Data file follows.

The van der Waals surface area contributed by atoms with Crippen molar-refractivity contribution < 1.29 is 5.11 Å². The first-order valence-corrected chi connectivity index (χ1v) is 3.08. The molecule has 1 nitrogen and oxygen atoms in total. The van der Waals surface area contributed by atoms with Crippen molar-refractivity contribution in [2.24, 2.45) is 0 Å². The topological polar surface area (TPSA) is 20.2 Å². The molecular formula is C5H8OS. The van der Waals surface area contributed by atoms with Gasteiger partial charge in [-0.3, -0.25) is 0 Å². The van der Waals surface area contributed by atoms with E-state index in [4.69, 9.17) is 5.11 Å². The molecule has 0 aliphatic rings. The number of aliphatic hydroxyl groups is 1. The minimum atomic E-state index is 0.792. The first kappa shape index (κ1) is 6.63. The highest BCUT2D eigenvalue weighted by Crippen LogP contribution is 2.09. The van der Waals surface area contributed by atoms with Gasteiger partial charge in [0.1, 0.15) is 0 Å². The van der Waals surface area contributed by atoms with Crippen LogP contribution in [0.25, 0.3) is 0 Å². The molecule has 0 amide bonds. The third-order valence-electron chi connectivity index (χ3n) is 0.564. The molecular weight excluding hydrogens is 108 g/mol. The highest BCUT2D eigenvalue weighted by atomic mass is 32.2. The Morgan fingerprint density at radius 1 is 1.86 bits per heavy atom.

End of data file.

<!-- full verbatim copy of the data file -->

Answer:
The van der Waals surface area contributed by atoms with Crippen molar-refractivity contribution < 1.29 is 5.11 Å². The first-order valence-corrected chi connectivity index (χ1v) is 3.08. The molecule has 1 nitrogen and oxygen atoms in total. The van der Waals surface area contributed by atoms with Crippen molar-refractivity contribution in [2.24, 2.45) is 0 Å². The topological polar surface area (TPSA) is 20.2 Å². The molecular formula is C5H8OS. The van der Waals surface area contributed by atoms with Gasteiger partial charge in [-0.3, -0.25) is 0 Å². The van der Waals surface area contributed by atoms with E-state index in [4.69, 9.17) is 5.11 Å². The molecule has 0 aliphatic rings. The number of aliphatic hydroxyl groups is 1. The minimum atomic E-state index is 0.792. The first kappa shape index (κ1) is 6.63. The highest BCUT2D eigenvalue weighted by Crippen LogP contribution is 2.09. The van der Waals surface area contributed by atoms with Gasteiger partial charge in [0.1, 0.15) is 0 Å². The van der Waals surface area contributed by atoms with Crippen LogP contribution in [0.25, 0.3) is 0 Å². The molecule has 0 amide bonds. The third-order valence-electron chi connectivity index (χ3n) is 0.564. The molecular weight excluding hydrogens is 108 g/mol. The highest BCUT2D eigenvalue weighted by atomic mass is 32.2. The Morgan fingerprint density at radius 1 is 1.86 bits per heavy atom.